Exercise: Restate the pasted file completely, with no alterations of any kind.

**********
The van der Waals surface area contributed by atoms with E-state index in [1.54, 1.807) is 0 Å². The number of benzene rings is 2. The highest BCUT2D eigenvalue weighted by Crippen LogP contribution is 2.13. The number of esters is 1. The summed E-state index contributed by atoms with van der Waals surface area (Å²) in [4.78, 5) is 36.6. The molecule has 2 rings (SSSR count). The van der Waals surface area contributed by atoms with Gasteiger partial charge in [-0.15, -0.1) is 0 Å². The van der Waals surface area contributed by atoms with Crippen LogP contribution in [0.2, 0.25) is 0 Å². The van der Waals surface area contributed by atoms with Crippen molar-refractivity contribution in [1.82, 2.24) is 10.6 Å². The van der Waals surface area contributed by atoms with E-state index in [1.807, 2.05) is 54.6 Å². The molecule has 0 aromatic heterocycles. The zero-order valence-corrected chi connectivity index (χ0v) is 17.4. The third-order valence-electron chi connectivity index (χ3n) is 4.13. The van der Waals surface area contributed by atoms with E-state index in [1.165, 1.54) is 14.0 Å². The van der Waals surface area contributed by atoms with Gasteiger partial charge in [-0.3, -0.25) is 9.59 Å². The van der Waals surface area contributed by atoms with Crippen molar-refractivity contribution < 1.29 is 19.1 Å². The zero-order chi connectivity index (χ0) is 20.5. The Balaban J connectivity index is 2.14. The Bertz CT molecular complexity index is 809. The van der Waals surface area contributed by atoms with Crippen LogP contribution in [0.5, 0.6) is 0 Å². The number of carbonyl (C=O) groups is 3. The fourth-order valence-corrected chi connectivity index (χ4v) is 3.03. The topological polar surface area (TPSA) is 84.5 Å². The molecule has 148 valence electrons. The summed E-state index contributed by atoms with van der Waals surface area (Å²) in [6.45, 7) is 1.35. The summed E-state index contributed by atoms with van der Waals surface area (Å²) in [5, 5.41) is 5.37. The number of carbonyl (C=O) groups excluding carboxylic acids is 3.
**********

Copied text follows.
The van der Waals surface area contributed by atoms with E-state index in [1.54, 1.807) is 0 Å². The number of benzene rings is 2. The highest BCUT2D eigenvalue weighted by Crippen LogP contribution is 2.13. The number of esters is 1. The summed E-state index contributed by atoms with van der Waals surface area (Å²) in [4.78, 5) is 36.6. The molecule has 2 rings (SSSR count). The van der Waals surface area contributed by atoms with Gasteiger partial charge in [-0.15, -0.1) is 0 Å². The van der Waals surface area contributed by atoms with Crippen LogP contribution in [0.2, 0.25) is 0 Å². The van der Waals surface area contributed by atoms with Crippen molar-refractivity contribution in [1.82, 2.24) is 10.6 Å². The van der Waals surface area contributed by atoms with E-state index in [1.807, 2.05) is 54.6 Å². The molecule has 0 aromatic heterocycles. The zero-order valence-corrected chi connectivity index (χ0v) is 17.4. The third-order valence-electron chi connectivity index (χ3n) is 4.13. The van der Waals surface area contributed by atoms with E-state index in [1.165, 1.54) is 14.0 Å². The van der Waals surface area contributed by atoms with Gasteiger partial charge in [-0.3, -0.25) is 9.59 Å². The van der Waals surface area contributed by atoms with Crippen molar-refractivity contribution < 1.29 is 19.1 Å². The zero-order chi connectivity index (χ0) is 20.5. The Balaban J connectivity index is 2.14. The Bertz CT molecular complexity index is 809. The van der Waals surface area contributed by atoms with Crippen LogP contribution in [0.5, 0.6) is 0 Å². The number of carbonyl (C=O) groups is 3. The fourth-order valence-corrected chi connectivity index (χ4v) is 3.03. The topological polar surface area (TPSA) is 84.5 Å². The molecule has 148 valence electrons. The summed E-state index contributed by atoms with van der Waals surface area (Å²) in [6.45, 7) is 1.35. The summed E-state index contributed by atoms with van der Waals surface area (Å²) in [5, 5.41) is 5.37. The number of carbonyl (C=O) groups excluding carboxylic acids is 3.